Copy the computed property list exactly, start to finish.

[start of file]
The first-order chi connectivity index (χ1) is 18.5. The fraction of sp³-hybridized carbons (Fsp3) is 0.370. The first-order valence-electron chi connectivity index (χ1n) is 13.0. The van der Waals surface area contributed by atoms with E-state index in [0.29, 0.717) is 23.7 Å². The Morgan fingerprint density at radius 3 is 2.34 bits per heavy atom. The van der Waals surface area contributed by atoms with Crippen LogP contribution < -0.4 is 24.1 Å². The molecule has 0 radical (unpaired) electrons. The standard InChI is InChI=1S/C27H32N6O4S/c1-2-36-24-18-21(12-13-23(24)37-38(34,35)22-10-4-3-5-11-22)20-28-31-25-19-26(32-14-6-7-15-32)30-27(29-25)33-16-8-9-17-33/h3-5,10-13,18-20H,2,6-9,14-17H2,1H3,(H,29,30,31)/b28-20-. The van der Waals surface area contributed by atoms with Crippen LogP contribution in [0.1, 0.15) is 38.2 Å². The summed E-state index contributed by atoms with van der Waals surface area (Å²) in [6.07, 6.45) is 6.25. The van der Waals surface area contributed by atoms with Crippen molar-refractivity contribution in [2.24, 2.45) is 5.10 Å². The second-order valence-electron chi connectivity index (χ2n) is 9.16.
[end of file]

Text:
The first-order chi connectivity index (χ1) is 18.5. The fraction of sp³-hybridized carbons (Fsp3) is 0.370. The first-order valence-electron chi connectivity index (χ1n) is 13.0. The van der Waals surface area contributed by atoms with E-state index in [0.29, 0.717) is 23.7 Å². The Morgan fingerprint density at radius 3 is 2.34 bits per heavy atom. The van der Waals surface area contributed by atoms with Crippen LogP contribution < -0.4 is 24.1 Å². The molecule has 0 radical (unpaired) electrons. The standard InChI is InChI=1S/C27H32N6O4S/c1-2-36-24-18-21(12-13-23(24)37-38(34,35)22-10-4-3-5-11-22)20-28-31-25-19-26(32-14-6-7-15-32)30-27(29-25)33-16-8-9-17-33/h3-5,10-13,18-20H,2,6-9,14-17H2,1H3,(H,29,30,31)/b28-20-. The van der Waals surface area contributed by atoms with Crippen LogP contribution in [0.1, 0.15) is 38.2 Å². The summed E-state index contributed by atoms with van der Waals surface area (Å²) in [6.07, 6.45) is 6.25. The van der Waals surface area contributed by atoms with Crippen molar-refractivity contribution in [2.24, 2.45) is 5.10 Å². The second-order valence-electron chi connectivity index (χ2n) is 9.16.